Coming off their deepest NCAA Tournament run since the Lopez twins were still on campus in '08, many were curious to see if Johnny Dawkins could duplicate that level of success with another winning season in Palo Alto. Roughly halfway through the regular season, The Cardinal (14-5, 5-2) has resembled a team that will be contending for a tournament berth once again, as they are tied for 3rd place in the PAC-12 and have registered quality non-conference wins against Texas and defending national champion UConn. Here are a few takeaways from the first half of the season:
The Big Three Leading the Way
It's no secret that Stanford lives and dies by the play of their three best players and senior leaders Chasson Randle, Anthony Brown, and Stefan Nastic. The "big three" have shouldered the scoring load for the Cardinal - accounting for 67% of Stanford's total points - and have helped to mitigate the loss of NBA draftees Dwight Powell and Josh Huestis. What makes this trio so dangerous is that they serve different functions on the court, and ultimately affect the game in very different ways.
Randle - an All-Pac-12 First Team selection last season - has continued to be the do-it-all point guard that he is by leading the conference in scoring at 20.2 points per game in addition to being a feisty defender and a steady ball handler and distributor.
Sharpshooting Anthony Brown has been a model of consistency for the Cardinal thus far, scoring in double-digits in all but two games this season, while shooting 47% from three-point range - good for second in the conference. Perhaps the most important aspect of Brown's game this season has been his team-best 7.3 rebounds per game, which has been critical after the loss of freshman power forward and former McDonalds All-American Reid Travis to a stress fracture.
Lastly, Nastic has continued to provide Stanford with a consistent and reliable low post scoring threat (14 ppg) and rebounder (7.1 rpg). With the aforementioned Travis missing an extended period of time, the onus has been on Nastic to be a strong interior presence on both ends of the floor, and he has elevated his game accordingly. The Serbian-born center has also added a positive intangible element to the team, as he is a favorite among the fans at Maples Pavilion, and often displays tremendous toughness and grit on the court. This was never more evident than when the big man got struck in the forehead against Uconn and closed out the win against Uconn rocking this look:
I am a big fan of Stefan Nastic. Loved his emotion tonight in a win over UConn as well as his Rambo look. pic.twitter.com/twQeFEVhJE— Ben Blevins (@bennyblev) January 18, 2015
Emergence of Rosco and Marcus Allen
Coming into this season Randle, Brown and Nastic were known commodities, although the same could not be said about the rest of the players filling out the roster.
There was reason to believe that junior Rosco Allen could fit into a sixth man role considering he was a highly regarded recruit and showed promise as a true freshman, but he was coming off a year in which a shin injury sidelined him for all but one game. Sophomore Marcus Allen (no relation to Rosco) showed great versatility and potential in the 8.7 minutes per game he received as a freshman last year, but it was unknown how the swingman would fair if thrust into a larger role.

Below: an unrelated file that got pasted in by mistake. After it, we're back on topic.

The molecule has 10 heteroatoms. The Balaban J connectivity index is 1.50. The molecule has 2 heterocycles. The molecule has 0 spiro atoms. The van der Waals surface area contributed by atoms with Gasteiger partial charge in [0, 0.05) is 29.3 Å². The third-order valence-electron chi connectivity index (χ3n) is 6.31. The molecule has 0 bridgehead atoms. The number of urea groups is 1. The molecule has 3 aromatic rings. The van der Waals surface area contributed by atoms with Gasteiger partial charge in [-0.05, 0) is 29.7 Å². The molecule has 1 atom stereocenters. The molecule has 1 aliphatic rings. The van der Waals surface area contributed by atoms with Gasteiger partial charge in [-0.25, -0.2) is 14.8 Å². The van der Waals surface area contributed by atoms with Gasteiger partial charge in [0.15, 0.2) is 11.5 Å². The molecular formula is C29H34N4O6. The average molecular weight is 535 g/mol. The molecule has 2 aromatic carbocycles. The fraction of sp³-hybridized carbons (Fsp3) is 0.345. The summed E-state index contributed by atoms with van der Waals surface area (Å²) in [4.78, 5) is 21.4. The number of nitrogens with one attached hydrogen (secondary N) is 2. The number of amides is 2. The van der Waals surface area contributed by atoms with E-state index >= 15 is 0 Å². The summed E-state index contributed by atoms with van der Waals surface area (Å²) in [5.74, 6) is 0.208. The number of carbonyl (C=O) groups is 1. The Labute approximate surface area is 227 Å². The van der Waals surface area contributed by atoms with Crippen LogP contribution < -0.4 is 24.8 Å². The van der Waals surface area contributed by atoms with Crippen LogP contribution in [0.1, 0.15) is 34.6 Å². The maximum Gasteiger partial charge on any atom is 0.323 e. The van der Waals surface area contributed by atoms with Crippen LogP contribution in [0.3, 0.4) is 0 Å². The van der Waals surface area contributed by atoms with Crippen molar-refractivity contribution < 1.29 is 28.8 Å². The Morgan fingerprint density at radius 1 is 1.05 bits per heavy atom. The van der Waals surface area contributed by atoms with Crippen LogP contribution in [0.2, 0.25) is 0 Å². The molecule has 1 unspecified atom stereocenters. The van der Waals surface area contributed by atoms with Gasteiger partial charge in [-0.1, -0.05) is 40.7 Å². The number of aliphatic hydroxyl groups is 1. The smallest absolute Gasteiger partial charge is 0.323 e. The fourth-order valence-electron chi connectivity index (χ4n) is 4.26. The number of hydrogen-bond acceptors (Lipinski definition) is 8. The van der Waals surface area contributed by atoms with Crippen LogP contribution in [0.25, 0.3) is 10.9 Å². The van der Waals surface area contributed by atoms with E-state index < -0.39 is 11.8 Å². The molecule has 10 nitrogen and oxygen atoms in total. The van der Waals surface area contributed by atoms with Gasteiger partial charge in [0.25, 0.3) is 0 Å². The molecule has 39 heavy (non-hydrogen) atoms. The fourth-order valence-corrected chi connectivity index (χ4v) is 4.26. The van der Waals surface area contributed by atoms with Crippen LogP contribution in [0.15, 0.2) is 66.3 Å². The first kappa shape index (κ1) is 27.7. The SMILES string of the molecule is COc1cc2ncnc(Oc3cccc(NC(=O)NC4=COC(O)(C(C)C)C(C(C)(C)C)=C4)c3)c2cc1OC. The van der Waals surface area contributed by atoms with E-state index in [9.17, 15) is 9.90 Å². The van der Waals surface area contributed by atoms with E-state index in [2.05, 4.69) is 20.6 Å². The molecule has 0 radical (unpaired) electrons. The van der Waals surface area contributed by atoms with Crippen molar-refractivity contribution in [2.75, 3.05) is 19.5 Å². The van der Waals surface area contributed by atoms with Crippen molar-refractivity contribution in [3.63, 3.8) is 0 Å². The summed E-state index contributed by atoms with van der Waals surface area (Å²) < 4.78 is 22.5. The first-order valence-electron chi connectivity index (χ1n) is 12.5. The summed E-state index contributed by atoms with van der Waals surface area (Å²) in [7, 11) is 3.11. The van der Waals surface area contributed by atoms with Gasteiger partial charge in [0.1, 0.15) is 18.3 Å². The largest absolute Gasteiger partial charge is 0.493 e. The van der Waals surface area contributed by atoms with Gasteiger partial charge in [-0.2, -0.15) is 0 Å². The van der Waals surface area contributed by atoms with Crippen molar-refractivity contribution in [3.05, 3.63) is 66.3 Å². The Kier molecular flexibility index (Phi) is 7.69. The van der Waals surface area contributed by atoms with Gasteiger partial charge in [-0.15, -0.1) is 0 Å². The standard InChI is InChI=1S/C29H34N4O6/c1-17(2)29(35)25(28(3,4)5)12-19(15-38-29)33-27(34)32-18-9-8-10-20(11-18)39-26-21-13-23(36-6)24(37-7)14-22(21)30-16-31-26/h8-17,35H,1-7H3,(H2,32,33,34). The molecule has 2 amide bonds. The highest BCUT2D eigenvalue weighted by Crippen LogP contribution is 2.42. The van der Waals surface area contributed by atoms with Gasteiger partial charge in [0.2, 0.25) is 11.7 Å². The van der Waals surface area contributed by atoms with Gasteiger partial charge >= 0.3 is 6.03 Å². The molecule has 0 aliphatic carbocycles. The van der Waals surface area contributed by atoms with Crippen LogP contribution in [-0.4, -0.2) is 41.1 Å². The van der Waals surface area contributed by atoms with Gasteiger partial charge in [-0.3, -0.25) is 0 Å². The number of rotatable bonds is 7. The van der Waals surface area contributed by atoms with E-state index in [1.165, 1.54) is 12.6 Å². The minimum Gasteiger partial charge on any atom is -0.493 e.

Midway through the season, both players have played significant minutes and the team would not be one of the best in the Pac-12 without their contributions. Rosco has stepped up his play admirably in the absence of Travis, chipping in with 10.4 points and 6.9 rebounds in the last seven games dating back to Jan. 4. In that same span, the 6-foot-9 forward has provided a spark with his three-point shooting, connecting on a robust 46% of his attempts from deep. Since replacing Christian Sanders as the starter at guard alongside Randle on Jan. 11, Marcus has made the most his increased playing time. The explosive guard has recorded a steal in each of his five games as a starter, going along with 4.6 points and 3.2 rebounds.
Depth a Concern
Once Travis is reinserted into the lineup - likely within the next week - either Rosco or Marcus Allen will presumably move to the bench, giving Dawkins the luxury of having a reliable sixth man at his fingertips. Where concern lies is what Dawkins has at his disposal beyond that. With reserve big man Grant Verhoeven sidelined indefinitely, Sanders serves as the lone upperclassmen remaining, leaving freshmen Michael Humphrey, Dorian Pickens, and Robert Cartwright to round out the bench.
Sanders had his sophomore season wiped out completely by a hip injury, and has filled in nicely when called upon this season, but he is largely unproven at this point in time. This leaves the trio of talented freshmen, who have shown signs of promise and will continue to improve with time, but are still a year away from being difference makers at the college level. This puts Stanford in a position where they simply can't afford for any of their starters to encounter foul trouble, which we saw periodically in the first half of the season. Going forward it will be imperative that Stanford's key players find a way to avoid picking up early fouls and stay on the court as much as possible.
The Cardinal have set themselves up well heading into the second half of Pac-12 play, and will look to keep the momentum going as they travel to the Pacific Northwest to face Washington on Jan. 28 and Washington State on Jan. 31.